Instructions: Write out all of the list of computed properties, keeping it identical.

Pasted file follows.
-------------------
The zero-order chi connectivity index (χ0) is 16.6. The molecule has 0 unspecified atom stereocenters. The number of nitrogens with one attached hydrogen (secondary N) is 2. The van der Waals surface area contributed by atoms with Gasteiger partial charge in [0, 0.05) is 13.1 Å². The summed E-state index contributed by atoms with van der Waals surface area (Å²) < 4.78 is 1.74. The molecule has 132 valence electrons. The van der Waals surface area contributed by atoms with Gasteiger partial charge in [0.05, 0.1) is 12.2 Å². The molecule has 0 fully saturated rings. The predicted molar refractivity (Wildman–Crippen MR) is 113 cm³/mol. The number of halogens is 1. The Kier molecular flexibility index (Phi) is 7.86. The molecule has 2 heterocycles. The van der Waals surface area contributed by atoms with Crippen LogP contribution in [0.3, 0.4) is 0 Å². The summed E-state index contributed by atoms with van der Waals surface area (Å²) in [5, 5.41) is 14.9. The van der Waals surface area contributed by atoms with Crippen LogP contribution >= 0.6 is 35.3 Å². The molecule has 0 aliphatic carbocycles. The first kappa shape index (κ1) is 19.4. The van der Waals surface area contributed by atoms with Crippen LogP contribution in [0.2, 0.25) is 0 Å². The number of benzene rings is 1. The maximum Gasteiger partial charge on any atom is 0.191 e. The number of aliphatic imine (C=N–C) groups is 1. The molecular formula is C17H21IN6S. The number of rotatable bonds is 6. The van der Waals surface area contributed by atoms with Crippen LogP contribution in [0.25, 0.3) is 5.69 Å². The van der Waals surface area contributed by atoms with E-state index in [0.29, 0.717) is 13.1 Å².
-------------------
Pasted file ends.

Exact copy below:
The zero-order chi connectivity index (χ0) is 16.6. The molecule has 0 unspecified atom stereocenters. The number of nitrogens with one attached hydrogen (secondary N) is 2. The van der Waals surface area contributed by atoms with Gasteiger partial charge in [0, 0.05) is 13.1 Å². The summed E-state index contributed by atoms with van der Waals surface area (Å²) < 4.78 is 1.74. The molecule has 132 valence electrons. The van der Waals surface area contributed by atoms with Gasteiger partial charge in [0.05, 0.1) is 12.2 Å². The molecule has 0 fully saturated rings. The predicted molar refractivity (Wildman–Crippen MR) is 113 cm³/mol. The number of halogens is 1. The Kier molecular flexibility index (Phi) is 7.86. The molecule has 2 heterocycles. The van der Waals surface area contributed by atoms with Crippen LogP contribution in [0.3, 0.4) is 0 Å². The summed E-state index contributed by atoms with van der Waals surface area (Å²) in [5, 5.41) is 14.9. The van der Waals surface area contributed by atoms with Crippen LogP contribution >= 0.6 is 35.3 Å². The molecule has 0 aliphatic carbocycles. The first kappa shape index (κ1) is 19.4. The van der Waals surface area contributed by atoms with Crippen LogP contribution in [0.2, 0.25) is 0 Å². The number of benzene rings is 1. The maximum Gasteiger partial charge on any atom is 0.191 e. The number of aliphatic imine (C=N–C) groups is 1. The molecular formula is C17H21IN6S. The number of rotatable bonds is 6. The van der Waals surface area contributed by atoms with Crippen LogP contribution in [0.25, 0.3) is 5.69 Å². The van der Waals surface area contributed by atoms with E-state index in [0.29, 0.717) is 13.1 Å².